Construction Cost Estimator - An estimator applies knowledge of construction materials and processes and their costs to forecast the funds required to erect a building. Estimators mentally picture the work and interact with other members of the project team to determine probable costs. Estimates are required at various stages of building design - from early conceptual estimates to help the owner determine if the project is affordable, to detailed cost estimates for competitive bids after the project is designed.
Construction Scheduler - A scheduler typically works on larger projects, applying knowledge of construction methods and processes to help plan project activity sequences and to efficiently schedule the work, in order to meet required project completion deadlines. Completing a project on time is the single most important factor for its success, and the scheduler ensures that members of the project team have the information they require to make this happen.
Construction Information Systems Manager - A construction information systems manager links advanced hardware and software technologies with construction project actions and processes to keep their companies viable. To remain competitive, modern construction firms must leverage the productivity and decision-making benefits of information automation. Information systems are indispensable for efficient knowledge management, an essential function for any construction industry company that seeks a sustainable competitive advantage. Mastering the latest technical and construction project management skills, graduates of the five-year dual-degree CMIS option deliver exceptional value to construction industry firms at the technological frontier.
Construction Superintendent - The construction superintendent is the contractor’s representative at the construction site. The superintendent directs and coordinates the site activities, which include the building trades. Responsibilities include ensuring that the work progresses according to the schedule and construction documents, material and equipment are delivered to the site on time and the various trade activities are not in conflict with one another.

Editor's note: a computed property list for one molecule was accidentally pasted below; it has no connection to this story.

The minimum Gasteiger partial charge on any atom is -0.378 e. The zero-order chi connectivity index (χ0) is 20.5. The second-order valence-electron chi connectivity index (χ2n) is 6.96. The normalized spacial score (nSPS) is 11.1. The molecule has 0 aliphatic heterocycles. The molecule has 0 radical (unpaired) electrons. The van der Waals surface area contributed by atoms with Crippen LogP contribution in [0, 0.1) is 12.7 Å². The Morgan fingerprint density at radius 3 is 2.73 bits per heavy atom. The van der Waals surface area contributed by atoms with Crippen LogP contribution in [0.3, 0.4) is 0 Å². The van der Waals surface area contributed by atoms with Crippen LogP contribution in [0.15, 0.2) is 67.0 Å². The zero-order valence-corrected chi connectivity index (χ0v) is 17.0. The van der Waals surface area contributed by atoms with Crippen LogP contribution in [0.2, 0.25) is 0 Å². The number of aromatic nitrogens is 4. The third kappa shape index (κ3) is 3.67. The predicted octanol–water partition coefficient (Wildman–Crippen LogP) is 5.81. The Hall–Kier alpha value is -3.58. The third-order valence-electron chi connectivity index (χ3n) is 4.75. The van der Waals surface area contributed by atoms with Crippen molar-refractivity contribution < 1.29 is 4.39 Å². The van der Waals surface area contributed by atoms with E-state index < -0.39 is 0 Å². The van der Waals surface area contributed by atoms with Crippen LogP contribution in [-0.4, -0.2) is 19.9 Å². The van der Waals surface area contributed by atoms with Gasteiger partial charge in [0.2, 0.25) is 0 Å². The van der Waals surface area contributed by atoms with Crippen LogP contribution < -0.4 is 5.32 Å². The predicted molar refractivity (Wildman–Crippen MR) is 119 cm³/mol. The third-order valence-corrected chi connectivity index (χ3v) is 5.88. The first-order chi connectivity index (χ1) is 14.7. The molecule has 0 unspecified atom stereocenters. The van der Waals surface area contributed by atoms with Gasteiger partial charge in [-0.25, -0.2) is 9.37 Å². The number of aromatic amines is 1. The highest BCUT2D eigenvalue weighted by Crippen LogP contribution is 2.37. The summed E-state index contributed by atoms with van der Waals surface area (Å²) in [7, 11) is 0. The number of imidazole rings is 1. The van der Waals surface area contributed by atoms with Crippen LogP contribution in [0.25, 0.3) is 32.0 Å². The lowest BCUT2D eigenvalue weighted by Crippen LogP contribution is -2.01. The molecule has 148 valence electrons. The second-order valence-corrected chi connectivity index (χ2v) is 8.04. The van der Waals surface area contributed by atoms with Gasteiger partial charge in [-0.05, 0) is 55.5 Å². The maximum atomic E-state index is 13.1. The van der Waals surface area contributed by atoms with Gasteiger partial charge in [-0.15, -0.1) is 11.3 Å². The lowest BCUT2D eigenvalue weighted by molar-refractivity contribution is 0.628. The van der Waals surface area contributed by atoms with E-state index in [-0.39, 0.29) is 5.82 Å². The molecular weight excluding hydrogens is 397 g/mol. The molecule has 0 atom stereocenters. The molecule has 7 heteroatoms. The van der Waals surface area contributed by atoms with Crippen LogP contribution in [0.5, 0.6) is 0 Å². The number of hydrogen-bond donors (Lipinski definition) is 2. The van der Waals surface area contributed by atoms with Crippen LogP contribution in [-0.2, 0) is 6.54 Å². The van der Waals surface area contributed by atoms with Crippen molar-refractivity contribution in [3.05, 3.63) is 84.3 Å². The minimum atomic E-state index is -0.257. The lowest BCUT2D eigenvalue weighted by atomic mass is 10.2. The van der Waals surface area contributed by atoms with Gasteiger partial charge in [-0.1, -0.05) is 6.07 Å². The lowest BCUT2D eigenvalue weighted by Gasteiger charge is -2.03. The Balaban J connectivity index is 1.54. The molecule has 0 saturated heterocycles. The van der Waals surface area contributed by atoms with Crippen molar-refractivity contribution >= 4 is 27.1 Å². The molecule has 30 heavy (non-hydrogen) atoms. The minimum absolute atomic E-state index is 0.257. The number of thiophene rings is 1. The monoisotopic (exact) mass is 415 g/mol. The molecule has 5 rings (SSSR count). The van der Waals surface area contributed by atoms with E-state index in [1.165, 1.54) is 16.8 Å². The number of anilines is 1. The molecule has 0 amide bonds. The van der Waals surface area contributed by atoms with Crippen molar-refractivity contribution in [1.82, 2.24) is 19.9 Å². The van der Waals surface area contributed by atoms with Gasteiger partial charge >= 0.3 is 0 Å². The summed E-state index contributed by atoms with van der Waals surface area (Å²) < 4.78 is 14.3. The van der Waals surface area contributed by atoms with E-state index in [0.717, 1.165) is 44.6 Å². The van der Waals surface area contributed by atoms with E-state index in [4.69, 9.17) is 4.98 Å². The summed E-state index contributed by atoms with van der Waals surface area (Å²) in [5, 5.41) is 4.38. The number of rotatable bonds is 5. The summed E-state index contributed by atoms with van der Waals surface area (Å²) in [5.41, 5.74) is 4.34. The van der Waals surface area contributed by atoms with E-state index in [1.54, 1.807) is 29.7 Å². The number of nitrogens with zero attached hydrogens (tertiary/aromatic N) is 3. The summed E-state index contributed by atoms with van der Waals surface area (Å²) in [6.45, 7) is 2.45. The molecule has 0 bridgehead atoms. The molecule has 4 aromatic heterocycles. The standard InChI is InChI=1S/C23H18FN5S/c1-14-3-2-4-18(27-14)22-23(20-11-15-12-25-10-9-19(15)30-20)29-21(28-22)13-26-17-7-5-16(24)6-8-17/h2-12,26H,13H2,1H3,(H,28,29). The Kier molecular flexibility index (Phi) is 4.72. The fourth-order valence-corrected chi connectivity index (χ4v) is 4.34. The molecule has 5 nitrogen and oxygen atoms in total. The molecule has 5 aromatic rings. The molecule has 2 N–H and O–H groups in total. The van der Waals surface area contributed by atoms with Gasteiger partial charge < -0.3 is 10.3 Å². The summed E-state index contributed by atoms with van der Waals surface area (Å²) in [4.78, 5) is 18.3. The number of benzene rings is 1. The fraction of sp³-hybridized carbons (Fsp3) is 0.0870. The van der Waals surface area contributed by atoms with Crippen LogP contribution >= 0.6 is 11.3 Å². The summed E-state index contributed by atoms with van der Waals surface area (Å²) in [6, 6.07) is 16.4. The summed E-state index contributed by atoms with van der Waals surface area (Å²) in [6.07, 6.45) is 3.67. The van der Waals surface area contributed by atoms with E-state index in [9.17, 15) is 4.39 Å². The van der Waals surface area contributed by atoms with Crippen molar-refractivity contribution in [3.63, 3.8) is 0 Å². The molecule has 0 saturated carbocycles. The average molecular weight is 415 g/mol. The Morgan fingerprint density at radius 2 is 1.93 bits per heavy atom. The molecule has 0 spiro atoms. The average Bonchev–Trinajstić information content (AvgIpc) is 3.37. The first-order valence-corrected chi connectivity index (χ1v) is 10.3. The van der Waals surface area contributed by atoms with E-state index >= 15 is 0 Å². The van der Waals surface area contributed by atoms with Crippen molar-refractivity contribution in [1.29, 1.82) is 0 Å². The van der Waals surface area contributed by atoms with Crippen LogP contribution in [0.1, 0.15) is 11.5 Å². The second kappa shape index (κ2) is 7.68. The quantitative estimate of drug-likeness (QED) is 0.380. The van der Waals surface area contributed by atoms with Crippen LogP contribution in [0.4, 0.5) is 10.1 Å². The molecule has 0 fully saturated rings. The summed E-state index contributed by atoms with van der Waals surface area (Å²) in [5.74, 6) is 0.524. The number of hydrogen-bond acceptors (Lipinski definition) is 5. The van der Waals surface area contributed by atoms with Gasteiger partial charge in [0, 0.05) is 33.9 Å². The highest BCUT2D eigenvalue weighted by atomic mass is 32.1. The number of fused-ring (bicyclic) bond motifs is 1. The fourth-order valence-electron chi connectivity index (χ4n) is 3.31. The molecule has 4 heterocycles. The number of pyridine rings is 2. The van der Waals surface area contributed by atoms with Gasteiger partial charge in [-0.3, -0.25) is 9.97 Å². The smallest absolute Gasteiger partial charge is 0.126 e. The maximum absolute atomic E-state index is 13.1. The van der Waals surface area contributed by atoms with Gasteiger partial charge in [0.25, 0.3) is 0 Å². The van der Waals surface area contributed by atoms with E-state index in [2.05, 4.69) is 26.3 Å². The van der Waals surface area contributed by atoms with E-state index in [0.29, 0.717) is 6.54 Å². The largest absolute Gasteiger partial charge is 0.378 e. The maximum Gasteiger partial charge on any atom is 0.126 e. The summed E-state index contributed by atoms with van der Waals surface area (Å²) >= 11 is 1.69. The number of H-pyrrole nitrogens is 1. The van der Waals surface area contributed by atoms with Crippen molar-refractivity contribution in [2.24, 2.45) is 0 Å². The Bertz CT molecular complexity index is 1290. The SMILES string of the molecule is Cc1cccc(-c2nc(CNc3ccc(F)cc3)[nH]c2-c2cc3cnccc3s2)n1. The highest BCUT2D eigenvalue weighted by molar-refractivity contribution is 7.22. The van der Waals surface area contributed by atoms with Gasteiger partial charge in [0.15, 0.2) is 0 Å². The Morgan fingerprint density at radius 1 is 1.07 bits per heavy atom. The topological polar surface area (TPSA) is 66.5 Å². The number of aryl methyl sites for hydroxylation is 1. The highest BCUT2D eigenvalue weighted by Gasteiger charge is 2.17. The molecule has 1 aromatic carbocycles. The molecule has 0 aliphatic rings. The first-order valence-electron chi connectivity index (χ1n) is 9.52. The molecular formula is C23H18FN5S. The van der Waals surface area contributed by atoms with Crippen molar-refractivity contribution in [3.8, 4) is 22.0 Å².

Facilities Manager - One of the many responsibilities of a facilities manager is being the owner’s representative in the building construction process. This responsibility may include formulating the building program’s initial budget, seeking design construction services, monitoring the construction process and overseeing approval of all billings.
Field Engineer - A field engineer engages in the design of temporary structures, site planning and layout, cost estimating, planning and scheduling, management, materials procurement, equipment selection, cost control and quality management. Many construction professionals, including those without engineering degrees but with adequate formal technical and managerial education, begin their careers in positions carrying this or a similar title.
The popular five-year AE/CM option practically provides knowledge and skills equivalent to those held by graduates of baccalaureate architectural engineering programs who later earn a master’s degree in construction project management. These graduates fully understand the technical and managerial details of both design and construction - a noteworthy capability, since design-build is an expanding construction contracting alternative. Although CM graduates typically seek to be certified professional constructors, the AE degree enables AE/CMs to also earn a Professional Engineer license. This may offer particularly great occupational flexibility for graduates, as well as exceptional value to their employers.